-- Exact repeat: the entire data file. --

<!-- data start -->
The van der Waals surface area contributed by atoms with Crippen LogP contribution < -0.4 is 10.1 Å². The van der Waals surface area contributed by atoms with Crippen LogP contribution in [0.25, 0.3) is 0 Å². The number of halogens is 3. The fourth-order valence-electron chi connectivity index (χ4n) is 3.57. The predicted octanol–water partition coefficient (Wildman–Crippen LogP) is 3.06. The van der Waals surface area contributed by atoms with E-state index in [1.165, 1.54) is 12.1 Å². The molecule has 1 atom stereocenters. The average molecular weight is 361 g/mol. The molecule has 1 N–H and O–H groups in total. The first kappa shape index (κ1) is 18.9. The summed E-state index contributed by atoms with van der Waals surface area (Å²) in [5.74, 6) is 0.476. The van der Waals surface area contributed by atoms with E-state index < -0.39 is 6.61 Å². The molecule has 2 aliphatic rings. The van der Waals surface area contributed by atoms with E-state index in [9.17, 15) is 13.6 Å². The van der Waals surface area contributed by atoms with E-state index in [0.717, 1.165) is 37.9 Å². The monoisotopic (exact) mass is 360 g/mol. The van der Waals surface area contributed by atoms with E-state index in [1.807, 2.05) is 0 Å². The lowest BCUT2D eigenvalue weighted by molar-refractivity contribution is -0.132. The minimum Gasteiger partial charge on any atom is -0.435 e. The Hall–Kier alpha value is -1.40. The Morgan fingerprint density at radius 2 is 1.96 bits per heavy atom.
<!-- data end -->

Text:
The van der Waals surface area contributed by atoms with Crippen LogP contribution < -0.4 is 10.1 Å². The van der Waals surface area contributed by atoms with Crippen LogP contribution in [0.25, 0.3) is 0 Å². The number of halogens is 3. The fourth-order valence-electron chi connectivity index (χ4n) is 3.57. The predicted octanol–water partition coefficient (Wildman–Crippen LogP) is 3.06. The van der Waals surface area contributed by atoms with E-state index in [1.165, 1.54) is 12.1 Å². The molecule has 1 atom stereocenters. The average molecular weight is 361 g/mol. The molecule has 1 N–H and O–H groups in total. The first kappa shape index (κ1) is 18.9. The summed E-state index contributed by atoms with van der Waals surface area (Å²) in [5.74, 6) is 0.476. The van der Waals surface area contributed by atoms with E-state index < -0.39 is 6.61 Å². The molecule has 2 aliphatic rings. The van der Waals surface area contributed by atoms with E-state index in [9.17, 15) is 13.6 Å². The van der Waals surface area contributed by atoms with E-state index in [0.717, 1.165) is 37.9 Å². The monoisotopic (exact) mass is 360 g/mol. The van der Waals surface area contributed by atoms with E-state index in [1.807, 2.05) is 0 Å². The lowest BCUT2D eigenvalue weighted by molar-refractivity contribution is -0.132. The minimum Gasteiger partial charge on any atom is -0.435 e. The Hall–Kier alpha value is -1.40. The Morgan fingerprint density at radius 2 is 1.96 bits per heavy atom.